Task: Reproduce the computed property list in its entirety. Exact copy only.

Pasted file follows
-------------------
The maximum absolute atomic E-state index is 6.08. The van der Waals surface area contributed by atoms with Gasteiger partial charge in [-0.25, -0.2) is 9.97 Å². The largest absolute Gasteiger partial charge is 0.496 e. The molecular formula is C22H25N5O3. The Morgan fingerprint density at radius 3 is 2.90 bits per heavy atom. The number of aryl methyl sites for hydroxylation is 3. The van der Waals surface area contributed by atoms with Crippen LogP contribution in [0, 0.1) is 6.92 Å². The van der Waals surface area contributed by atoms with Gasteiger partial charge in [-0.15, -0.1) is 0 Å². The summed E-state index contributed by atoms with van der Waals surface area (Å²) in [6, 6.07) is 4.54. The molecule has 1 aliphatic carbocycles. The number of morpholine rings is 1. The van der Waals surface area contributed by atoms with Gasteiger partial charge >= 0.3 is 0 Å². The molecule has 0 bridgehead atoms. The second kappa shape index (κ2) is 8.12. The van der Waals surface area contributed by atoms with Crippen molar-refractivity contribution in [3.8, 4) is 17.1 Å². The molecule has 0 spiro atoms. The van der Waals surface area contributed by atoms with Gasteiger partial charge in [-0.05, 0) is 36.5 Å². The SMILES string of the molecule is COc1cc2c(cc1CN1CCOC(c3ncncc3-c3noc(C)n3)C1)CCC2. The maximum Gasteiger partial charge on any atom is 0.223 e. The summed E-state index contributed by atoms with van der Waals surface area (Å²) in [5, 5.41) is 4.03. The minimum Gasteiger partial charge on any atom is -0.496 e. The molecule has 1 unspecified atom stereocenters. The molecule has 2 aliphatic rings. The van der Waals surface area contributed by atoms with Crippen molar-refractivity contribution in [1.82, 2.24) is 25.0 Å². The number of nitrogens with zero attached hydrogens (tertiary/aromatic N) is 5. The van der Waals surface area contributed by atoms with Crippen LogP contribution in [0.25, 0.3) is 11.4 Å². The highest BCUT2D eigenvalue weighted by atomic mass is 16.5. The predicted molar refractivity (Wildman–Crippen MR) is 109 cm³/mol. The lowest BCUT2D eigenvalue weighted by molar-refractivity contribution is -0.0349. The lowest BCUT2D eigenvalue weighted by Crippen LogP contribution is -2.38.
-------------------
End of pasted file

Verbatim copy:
The maximum absolute atomic E-state index is 6.08. The van der Waals surface area contributed by atoms with Gasteiger partial charge in [-0.25, -0.2) is 9.97 Å². The largest absolute Gasteiger partial charge is 0.496 e. The molecular formula is C22H25N5O3. The Morgan fingerprint density at radius 3 is 2.90 bits per heavy atom. The number of aryl methyl sites for hydroxylation is 3. The van der Waals surface area contributed by atoms with Crippen LogP contribution in [0, 0.1) is 6.92 Å². The van der Waals surface area contributed by atoms with Gasteiger partial charge in [-0.15, -0.1) is 0 Å². The summed E-state index contributed by atoms with van der Waals surface area (Å²) in [6, 6.07) is 4.54. The molecule has 1 aliphatic carbocycles. The number of morpholine rings is 1. The van der Waals surface area contributed by atoms with Gasteiger partial charge >= 0.3 is 0 Å². The molecule has 0 bridgehead atoms. The second kappa shape index (κ2) is 8.12. The van der Waals surface area contributed by atoms with Crippen molar-refractivity contribution in [3.8, 4) is 17.1 Å². The molecule has 0 spiro atoms. The van der Waals surface area contributed by atoms with Gasteiger partial charge in [-0.05, 0) is 36.5 Å². The SMILES string of the molecule is COc1cc2c(cc1CN1CCOC(c3ncncc3-c3noc(C)n3)C1)CCC2. The maximum Gasteiger partial charge on any atom is 0.223 e. The summed E-state index contributed by atoms with van der Waals surface area (Å²) in [5, 5.41) is 4.03. The minimum Gasteiger partial charge on any atom is -0.496 e. The molecule has 1 unspecified atom stereocenters. The molecule has 2 aliphatic rings. The van der Waals surface area contributed by atoms with Crippen molar-refractivity contribution in [1.82, 2.24) is 25.0 Å². The number of nitrogens with zero attached hydrogens (tertiary/aromatic N) is 5. The van der Waals surface area contributed by atoms with Crippen LogP contribution in [0.25, 0.3) is 11.4 Å². The highest BCUT2D eigenvalue weighted by atomic mass is 16.5. The predicted molar refractivity (Wildman–Crippen MR) is 109 cm³/mol. The lowest BCUT2D eigenvalue weighted by molar-refractivity contribution is -0.0349. The lowest BCUT2D eigenvalue weighted by Crippen LogP contribution is -2.38.